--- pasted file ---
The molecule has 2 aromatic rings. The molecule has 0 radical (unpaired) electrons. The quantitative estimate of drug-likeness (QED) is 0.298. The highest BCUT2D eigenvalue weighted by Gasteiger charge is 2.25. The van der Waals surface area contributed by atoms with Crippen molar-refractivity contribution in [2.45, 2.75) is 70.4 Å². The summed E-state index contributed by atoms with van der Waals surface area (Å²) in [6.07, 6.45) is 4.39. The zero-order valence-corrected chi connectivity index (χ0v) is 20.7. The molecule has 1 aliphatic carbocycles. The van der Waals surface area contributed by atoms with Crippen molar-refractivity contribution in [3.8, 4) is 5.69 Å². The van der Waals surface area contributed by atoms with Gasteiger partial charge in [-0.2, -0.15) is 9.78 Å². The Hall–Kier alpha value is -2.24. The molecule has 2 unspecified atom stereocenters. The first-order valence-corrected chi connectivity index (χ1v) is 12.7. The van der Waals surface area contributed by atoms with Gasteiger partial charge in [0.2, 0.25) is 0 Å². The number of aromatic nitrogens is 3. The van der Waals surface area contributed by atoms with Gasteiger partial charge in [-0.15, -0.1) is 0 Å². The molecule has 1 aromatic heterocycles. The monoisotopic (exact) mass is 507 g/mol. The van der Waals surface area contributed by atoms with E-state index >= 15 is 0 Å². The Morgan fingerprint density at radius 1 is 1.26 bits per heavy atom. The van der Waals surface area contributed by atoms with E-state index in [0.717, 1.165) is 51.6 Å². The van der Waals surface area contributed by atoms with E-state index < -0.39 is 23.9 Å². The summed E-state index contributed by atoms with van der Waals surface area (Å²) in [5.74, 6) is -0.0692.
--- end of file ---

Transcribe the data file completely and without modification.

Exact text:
The molecule has 2 aromatic rings. The molecule has 0 radical (unpaired) electrons. The quantitative estimate of drug-likeness (QED) is 0.298. The highest BCUT2D eigenvalue weighted by Gasteiger charge is 2.25. The van der Waals surface area contributed by atoms with Crippen molar-refractivity contribution in [2.45, 2.75) is 70.4 Å². The summed E-state index contributed by atoms with van der Waals surface area (Å²) in [6.07, 6.45) is 4.39. The zero-order valence-corrected chi connectivity index (χ0v) is 20.7. The molecule has 1 aliphatic carbocycles. The van der Waals surface area contributed by atoms with Crippen molar-refractivity contribution in [3.8, 4) is 5.69 Å². The van der Waals surface area contributed by atoms with Gasteiger partial charge in [-0.2, -0.15) is 9.78 Å². The Hall–Kier alpha value is -2.24. The molecule has 2 unspecified atom stereocenters. The first-order valence-corrected chi connectivity index (χ1v) is 12.7. The van der Waals surface area contributed by atoms with Gasteiger partial charge in [0.2, 0.25) is 0 Å². The number of aromatic nitrogens is 3. The van der Waals surface area contributed by atoms with Gasteiger partial charge in [-0.15, -0.1) is 0 Å². The molecule has 1 aromatic heterocycles. The monoisotopic (exact) mass is 507 g/mol. The van der Waals surface area contributed by atoms with E-state index >= 15 is 0 Å². The Morgan fingerprint density at radius 1 is 1.26 bits per heavy atom. The van der Waals surface area contributed by atoms with E-state index in [0.717, 1.165) is 51.6 Å². The van der Waals surface area contributed by atoms with E-state index < -0.39 is 23.9 Å². The summed E-state index contributed by atoms with van der Waals surface area (Å²) in [5.74, 6) is -0.0692.